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CANINE: Pancreatitis

 

 Canine%20pancreatitis

What is pancreatitis?

The pancreas is a vital organ that lies on the right side of the abdomen adjacent to the stomach. The pancreas produces enzymes to assist in food digestion and hormones such as insulin, which regulates blood sugar or glucose metabolism.  

 

When the pancreas becomes inflamed, the condition is called pancreatitis. Pancreatitis occurs commonly in the dog. There is no age, sex, or breed predisposition.

 

"Acute pancreatitis may either take a mild, edematous form or a more severe, hemorrhagic form."

 

Acute pancreatitis may either take a mild, edematous form  or a more severe, hemorrhagic form. The associated inflammation allows digestive enzymes from the pancreas to spill into the abdominal cavity resulting in secondary damage to the liver, bile ducts, gall bladder, and intestines. A few dogs that recover from an acute episode of pancreatitis may continue to have recurrent bouts of the disease, which is then called chronic or relapsing pancreatitis.

 

What causes pancreatitis?

 

"Normally, pancreatic enzymes are produced in an inactive state..."

 

Normally, pancreatic enzymes are produced in an inactive state and travel through the pancreatic duct to the duodenum, part of the small intestine. Once they reach the small intestine, they are activated to begin digestion. With pancreatitis, these enzymes are activated prematurely in the pancreas instead of later in the small intestine. Think of this as if a time-release capsule that suddenly bursts before it reaches its intended target; in this case, the pancreatic enzymes start to digest before they should. This results in digestion of the pancreas itself. The clinical signs of pancreatitis are often variable, and the intensity of the disease will depend on the amount of enzymes that were prematurely activated.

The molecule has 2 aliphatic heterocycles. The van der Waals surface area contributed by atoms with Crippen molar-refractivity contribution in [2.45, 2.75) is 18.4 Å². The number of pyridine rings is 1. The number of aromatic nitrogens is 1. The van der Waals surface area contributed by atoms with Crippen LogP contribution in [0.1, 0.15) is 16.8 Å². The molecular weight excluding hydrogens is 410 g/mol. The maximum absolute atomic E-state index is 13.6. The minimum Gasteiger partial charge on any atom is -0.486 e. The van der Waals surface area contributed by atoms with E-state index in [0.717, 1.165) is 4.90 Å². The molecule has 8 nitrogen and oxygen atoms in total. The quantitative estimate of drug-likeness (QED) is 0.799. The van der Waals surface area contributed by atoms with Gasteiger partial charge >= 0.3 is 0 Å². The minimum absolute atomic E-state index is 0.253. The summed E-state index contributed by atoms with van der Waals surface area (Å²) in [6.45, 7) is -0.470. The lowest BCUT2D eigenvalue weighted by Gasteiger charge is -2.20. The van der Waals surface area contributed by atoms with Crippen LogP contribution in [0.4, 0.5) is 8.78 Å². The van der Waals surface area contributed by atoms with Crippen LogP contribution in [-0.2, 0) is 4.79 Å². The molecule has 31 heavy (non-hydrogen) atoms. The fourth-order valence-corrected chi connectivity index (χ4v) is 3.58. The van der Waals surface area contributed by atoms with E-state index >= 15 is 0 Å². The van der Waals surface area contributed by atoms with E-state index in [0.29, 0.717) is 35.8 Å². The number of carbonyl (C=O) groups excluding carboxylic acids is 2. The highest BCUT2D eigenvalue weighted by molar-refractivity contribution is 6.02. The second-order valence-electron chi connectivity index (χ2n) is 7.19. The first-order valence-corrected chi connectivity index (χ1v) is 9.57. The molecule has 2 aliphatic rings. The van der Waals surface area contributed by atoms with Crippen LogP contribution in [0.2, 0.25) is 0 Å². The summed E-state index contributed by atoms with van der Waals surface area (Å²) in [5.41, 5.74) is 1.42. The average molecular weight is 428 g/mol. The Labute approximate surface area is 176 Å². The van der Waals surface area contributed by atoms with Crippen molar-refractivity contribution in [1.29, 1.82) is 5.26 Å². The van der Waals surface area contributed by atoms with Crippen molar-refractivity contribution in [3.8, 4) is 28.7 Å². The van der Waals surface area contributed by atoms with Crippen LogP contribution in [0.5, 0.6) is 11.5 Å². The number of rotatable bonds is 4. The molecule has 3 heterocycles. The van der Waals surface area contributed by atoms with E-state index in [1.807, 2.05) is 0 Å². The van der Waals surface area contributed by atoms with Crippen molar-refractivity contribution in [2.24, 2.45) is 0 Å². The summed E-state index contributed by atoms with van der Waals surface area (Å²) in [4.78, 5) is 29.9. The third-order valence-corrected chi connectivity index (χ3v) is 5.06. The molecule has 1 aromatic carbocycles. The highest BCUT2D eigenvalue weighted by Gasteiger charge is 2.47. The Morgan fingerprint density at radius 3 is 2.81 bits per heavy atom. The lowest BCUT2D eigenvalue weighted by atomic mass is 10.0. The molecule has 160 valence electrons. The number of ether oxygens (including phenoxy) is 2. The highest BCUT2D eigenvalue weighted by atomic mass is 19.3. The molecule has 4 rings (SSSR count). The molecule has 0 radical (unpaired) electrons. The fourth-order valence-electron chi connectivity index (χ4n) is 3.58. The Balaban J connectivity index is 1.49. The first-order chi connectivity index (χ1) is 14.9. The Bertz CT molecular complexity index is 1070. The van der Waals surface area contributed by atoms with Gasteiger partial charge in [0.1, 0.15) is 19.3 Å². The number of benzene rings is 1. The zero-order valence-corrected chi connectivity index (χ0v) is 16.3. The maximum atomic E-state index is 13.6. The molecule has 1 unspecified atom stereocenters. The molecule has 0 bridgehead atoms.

"...although it may be triggered in some cases by a fatty meal or corticosteroid administration."The exact cause of pancreatitis is not known, although it may be triggered in some cases by a fatty meal or corticosteroid administration. However, in many cases it appears to occur spontaneously. 

 

What are the clinical signs of pancreatitis?

The most common clinical signs include nausea, vomiting, fever, lethargy, abdominal pain, diarrhea and decreased appetite. During an attack, dogs may take a "praying position", with their rear end up in the air while their front legs and head are lowered onto the floor. If the attack is severe, acute shock, severe depression, and even death may occur.

 

How is pancreatitis diagnosed?

Laboratory tests usually reveal an elevated white blood cell count; however, an elevated white blood cell count may also be caused by many other diseases besides pancreatitis. The elevation of pancreatic enzymes in the blood is probably the most helpful criteria in detecting pancreatic disease, but some dogs with pancreatitis will have normal enzyme levels. In recent years, a new pancreatic test has become available that can accurately diagnose pancreatitis, even if pancreatic enzymes are normal. Radiographs may show changes associated with inflammation, especially in the severe hemorrhagic form. Ultrasound studies often provide a diagnosis of pancreatic inflammation or local peritonitis caused by this condition. Unfortunately, some dogs with pancreatitis, especially chronic pancreatitis, will elude detection with many of these tests.

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